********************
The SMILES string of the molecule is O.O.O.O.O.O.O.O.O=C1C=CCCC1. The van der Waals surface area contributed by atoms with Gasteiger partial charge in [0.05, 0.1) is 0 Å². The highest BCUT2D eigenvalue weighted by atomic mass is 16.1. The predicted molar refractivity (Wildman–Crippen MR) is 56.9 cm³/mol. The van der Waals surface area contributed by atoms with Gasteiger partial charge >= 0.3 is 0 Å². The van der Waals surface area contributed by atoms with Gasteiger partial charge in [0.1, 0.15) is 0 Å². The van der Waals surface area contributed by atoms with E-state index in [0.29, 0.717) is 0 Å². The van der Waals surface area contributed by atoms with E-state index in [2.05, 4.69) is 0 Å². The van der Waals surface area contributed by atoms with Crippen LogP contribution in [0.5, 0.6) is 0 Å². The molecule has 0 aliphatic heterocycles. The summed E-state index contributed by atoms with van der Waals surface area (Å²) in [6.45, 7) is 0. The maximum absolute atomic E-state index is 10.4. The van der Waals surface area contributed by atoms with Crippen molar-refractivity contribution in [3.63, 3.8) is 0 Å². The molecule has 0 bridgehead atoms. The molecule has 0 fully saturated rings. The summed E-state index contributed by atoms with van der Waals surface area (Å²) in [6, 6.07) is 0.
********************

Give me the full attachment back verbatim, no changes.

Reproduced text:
The SMILES string of the molecule is O.O.O.O.O.O.O.O.O=C1C=CCCC1. The van der Waals surface area contributed by atoms with Gasteiger partial charge in [0.05, 0.1) is 0 Å². The highest BCUT2D eigenvalue weighted by atomic mass is 16.1. The predicted molar refractivity (Wildman–Crippen MR) is 56.9 cm³/mol. The van der Waals surface area contributed by atoms with Gasteiger partial charge >= 0.3 is 0 Å². The van der Waals surface area contributed by atoms with Gasteiger partial charge in [0.1, 0.15) is 0 Å². The van der Waals surface area contributed by atoms with E-state index in [0.29, 0.717) is 0 Å². The van der Waals surface area contributed by atoms with E-state index in [2.05, 4.69) is 0 Å². The van der Waals surface area contributed by atoms with Crippen LogP contribution in [0.5, 0.6) is 0 Å². The molecule has 0 aliphatic heterocycles. The summed E-state index contributed by atoms with van der Waals surface area (Å²) in [6.45, 7) is 0. The maximum absolute atomic E-state index is 10.4. The van der Waals surface area contributed by atoms with Crippen molar-refractivity contribution in [3.63, 3.8) is 0 Å². The molecule has 0 bridgehead atoms. The molecule has 0 fully saturated rings. The summed E-state index contributed by atoms with van der Waals surface area (Å²) in [6, 6.07) is 0.